His death at age 22 was a shock: He had never been in trouble, never even been arrested. Police believe robbery was behind the three bullets that took his life. His unsolved murder is one of many that could be put to rest if just one person would come forward - not to snitch, but to give his parents and sister, Erica, a measure of peace.
Meantime, those who loved him have not forgotten his passion for tennis and his belief that it could change the lives of the hundreds of kids he coached around the city. Nor will they let the bullets that took his life also take their memories of his kindness, talent, generosity and humor.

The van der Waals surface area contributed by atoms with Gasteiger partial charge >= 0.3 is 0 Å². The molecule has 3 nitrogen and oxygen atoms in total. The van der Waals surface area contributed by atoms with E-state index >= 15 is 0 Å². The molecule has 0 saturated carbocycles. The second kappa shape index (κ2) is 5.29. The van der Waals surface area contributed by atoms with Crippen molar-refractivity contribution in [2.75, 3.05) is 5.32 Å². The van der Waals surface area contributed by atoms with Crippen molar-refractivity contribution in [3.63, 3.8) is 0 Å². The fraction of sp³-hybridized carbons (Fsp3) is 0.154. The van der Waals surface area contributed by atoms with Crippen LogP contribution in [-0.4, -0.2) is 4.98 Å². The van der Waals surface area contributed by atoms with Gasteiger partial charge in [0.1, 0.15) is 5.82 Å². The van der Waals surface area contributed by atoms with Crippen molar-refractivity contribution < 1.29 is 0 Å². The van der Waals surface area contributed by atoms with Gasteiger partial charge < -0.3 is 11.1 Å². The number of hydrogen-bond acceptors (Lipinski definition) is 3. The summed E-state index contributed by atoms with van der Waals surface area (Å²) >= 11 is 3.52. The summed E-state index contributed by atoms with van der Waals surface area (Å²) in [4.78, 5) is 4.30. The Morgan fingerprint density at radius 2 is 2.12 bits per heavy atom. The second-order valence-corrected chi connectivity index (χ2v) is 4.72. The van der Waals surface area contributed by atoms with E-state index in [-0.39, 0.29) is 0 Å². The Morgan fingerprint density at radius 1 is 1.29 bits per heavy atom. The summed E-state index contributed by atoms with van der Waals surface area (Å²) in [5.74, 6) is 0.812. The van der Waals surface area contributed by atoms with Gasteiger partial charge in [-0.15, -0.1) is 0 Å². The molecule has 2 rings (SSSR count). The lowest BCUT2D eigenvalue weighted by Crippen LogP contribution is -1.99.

So today, they'll honor his memory with a moment of silence: At precisely 4:10 p.m., all activity will stop at Legacy's multiple programs throughout Philadelphia, Camden and Chester, to recognize the role that coaches play in the lives of children.
"Legacy invites its students, parents, alumni and the larger community of sports-based youth-development programs to join them in this moment of silence, wherever they're located, to reflect on the impact of coaches and mentors in the lives of studets," said Legacy CEO Lance Lee in a statement.
"While Jonathan was taken from us two years ago, his legacy remains strong and influences both the children he coached and those at the organization today."